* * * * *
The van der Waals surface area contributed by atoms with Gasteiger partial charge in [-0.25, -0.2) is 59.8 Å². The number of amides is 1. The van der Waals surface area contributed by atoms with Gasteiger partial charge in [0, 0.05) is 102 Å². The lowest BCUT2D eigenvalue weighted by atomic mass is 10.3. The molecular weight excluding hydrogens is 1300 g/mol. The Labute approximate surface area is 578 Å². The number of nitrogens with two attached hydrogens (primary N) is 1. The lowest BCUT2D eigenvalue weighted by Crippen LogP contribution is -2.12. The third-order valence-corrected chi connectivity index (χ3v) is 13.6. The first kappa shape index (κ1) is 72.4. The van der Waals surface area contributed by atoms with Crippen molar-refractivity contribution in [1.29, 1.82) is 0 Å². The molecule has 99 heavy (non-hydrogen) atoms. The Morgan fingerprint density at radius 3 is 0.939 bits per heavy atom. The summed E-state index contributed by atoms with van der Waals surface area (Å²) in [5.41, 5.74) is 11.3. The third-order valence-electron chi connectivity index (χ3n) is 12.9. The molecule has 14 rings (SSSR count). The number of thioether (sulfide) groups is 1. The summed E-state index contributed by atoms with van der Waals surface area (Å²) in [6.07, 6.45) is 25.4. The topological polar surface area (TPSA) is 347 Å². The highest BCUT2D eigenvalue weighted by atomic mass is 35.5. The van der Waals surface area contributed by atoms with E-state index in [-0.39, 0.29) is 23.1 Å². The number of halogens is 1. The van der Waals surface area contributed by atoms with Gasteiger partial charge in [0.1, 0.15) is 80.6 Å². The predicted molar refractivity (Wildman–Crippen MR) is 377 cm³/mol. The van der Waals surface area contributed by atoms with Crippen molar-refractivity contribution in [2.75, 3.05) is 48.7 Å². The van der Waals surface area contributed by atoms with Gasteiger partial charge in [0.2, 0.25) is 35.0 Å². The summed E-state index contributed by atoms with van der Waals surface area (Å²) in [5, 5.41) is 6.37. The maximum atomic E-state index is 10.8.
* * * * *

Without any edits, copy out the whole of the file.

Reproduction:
The van der Waals surface area contributed by atoms with Gasteiger partial charge in [-0.25, -0.2) is 59.8 Å². The number of amides is 1. The van der Waals surface area contributed by atoms with Gasteiger partial charge in [0, 0.05) is 102 Å². The lowest BCUT2D eigenvalue weighted by atomic mass is 10.3. The molecular weight excluding hydrogens is 1300 g/mol. The Labute approximate surface area is 578 Å². The number of nitrogens with two attached hydrogens (primary N) is 1. The lowest BCUT2D eigenvalue weighted by Crippen LogP contribution is -2.12. The third-order valence-corrected chi connectivity index (χ3v) is 13.6. The first kappa shape index (κ1) is 72.4. The van der Waals surface area contributed by atoms with Crippen molar-refractivity contribution in [1.29, 1.82) is 0 Å². The molecule has 99 heavy (non-hydrogen) atoms. The Morgan fingerprint density at radius 3 is 0.939 bits per heavy atom. The summed E-state index contributed by atoms with van der Waals surface area (Å²) in [5.41, 5.74) is 11.3. The third-order valence-electron chi connectivity index (χ3n) is 12.9. The molecule has 14 rings (SSSR count). The number of thioether (sulfide) groups is 1. The summed E-state index contributed by atoms with van der Waals surface area (Å²) in [6.07, 6.45) is 25.4. The topological polar surface area (TPSA) is 347 Å². The highest BCUT2D eigenvalue weighted by atomic mass is 35.5. The van der Waals surface area contributed by atoms with E-state index in [-0.39, 0.29) is 23.1 Å². The number of halogens is 1. The van der Waals surface area contributed by atoms with Gasteiger partial charge in [0.1, 0.15) is 80.6 Å². The predicted molar refractivity (Wildman–Crippen MR) is 377 cm³/mol. The van der Waals surface area contributed by atoms with Crippen molar-refractivity contribution in [2.75, 3.05) is 48.7 Å². The van der Waals surface area contributed by atoms with Gasteiger partial charge in [0.2, 0.25) is 35.0 Å². The summed E-state index contributed by atoms with van der Waals surface area (Å²) in [5, 5.41) is 6.37. The maximum atomic E-state index is 10.8.